Atomistic simulations of the electrochemical solid/liquid interface
The electrified solid-liquid interface represents a challenging system for both ab initio and molecular dynamics simulations. Topics relevant to the upcoming energy transition, such as corrosion, energy storage and power generation, are closely related to this interface. In this talk, I will present the results of an ab initio study on the fundamental corrosion processes on magnesium. However, ab initio simulations usually cannot account for the entire electrical double layer, so more efficient approaches have to be used. I will present results on the double layer capacitance from classical molecular dynamics simulations for curved electrodes using our recently implemented electrochemistry package in LAMMPS. In addition, I will show preliminary results on redox reactions in a pseudocapacitor using ab initio molecular dynamics at constant potential, which is a challenge that cannot be overcome with classical molecular dynamics. Finally, I conclude that it would be beneficial to link these approaches in a multi-scale sense to create a better understanding of such complex systems where processes at all scales play an important role.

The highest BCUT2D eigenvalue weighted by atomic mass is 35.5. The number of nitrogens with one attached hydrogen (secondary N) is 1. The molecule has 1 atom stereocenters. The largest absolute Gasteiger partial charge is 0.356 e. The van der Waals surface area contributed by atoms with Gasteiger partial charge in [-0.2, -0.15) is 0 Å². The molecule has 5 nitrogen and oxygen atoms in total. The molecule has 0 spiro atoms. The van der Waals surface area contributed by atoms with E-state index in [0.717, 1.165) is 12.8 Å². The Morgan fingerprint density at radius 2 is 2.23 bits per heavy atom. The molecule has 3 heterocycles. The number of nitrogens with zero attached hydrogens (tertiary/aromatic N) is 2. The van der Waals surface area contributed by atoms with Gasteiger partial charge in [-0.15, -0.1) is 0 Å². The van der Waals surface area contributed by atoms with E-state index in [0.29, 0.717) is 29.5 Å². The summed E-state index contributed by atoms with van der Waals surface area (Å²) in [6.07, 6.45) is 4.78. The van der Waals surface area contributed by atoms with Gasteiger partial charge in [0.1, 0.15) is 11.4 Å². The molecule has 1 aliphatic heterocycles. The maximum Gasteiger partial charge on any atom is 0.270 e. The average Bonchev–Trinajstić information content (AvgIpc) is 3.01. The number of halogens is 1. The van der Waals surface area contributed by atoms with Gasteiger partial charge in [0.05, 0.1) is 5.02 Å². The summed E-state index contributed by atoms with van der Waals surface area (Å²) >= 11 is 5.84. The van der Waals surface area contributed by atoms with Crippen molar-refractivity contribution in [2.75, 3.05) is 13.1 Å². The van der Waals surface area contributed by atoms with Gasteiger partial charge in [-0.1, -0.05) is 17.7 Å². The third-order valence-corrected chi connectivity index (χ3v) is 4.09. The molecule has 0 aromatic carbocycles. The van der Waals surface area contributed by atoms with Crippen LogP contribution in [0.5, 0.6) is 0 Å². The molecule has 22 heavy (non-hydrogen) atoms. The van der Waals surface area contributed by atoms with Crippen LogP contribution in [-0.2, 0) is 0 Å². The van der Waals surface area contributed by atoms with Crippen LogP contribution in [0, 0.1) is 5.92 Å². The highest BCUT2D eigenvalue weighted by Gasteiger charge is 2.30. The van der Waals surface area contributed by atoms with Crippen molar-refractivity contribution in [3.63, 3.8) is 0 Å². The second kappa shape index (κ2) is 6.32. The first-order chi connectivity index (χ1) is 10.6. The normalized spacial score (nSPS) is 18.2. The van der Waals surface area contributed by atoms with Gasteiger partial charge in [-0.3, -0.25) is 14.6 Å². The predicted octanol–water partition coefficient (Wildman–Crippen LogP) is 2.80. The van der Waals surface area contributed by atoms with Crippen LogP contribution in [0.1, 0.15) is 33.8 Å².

Robert Meißner is an assistant professor at the Technical University of Hamburg and the Helmholtz-Zentrum Hereon with a strong focus on modeling electrochemical processes at interfaces and applying machine learning methods to the underlying atomistic simulations. Driven by his passion for science and the interpretation of the world through algorithms, he has the clear goal of improving materials by combining these techniques to answer fundamental questions in materials science that ultimately enable the implementation of novel materials in industry. He studied physics at the University of Bremen and completed his doctorate at Fraunhofer IFAM. After a postdoctoral research position at EPFL in Lausanne, he was appointed in 2017 junior professor at the Technical University of Hamburg.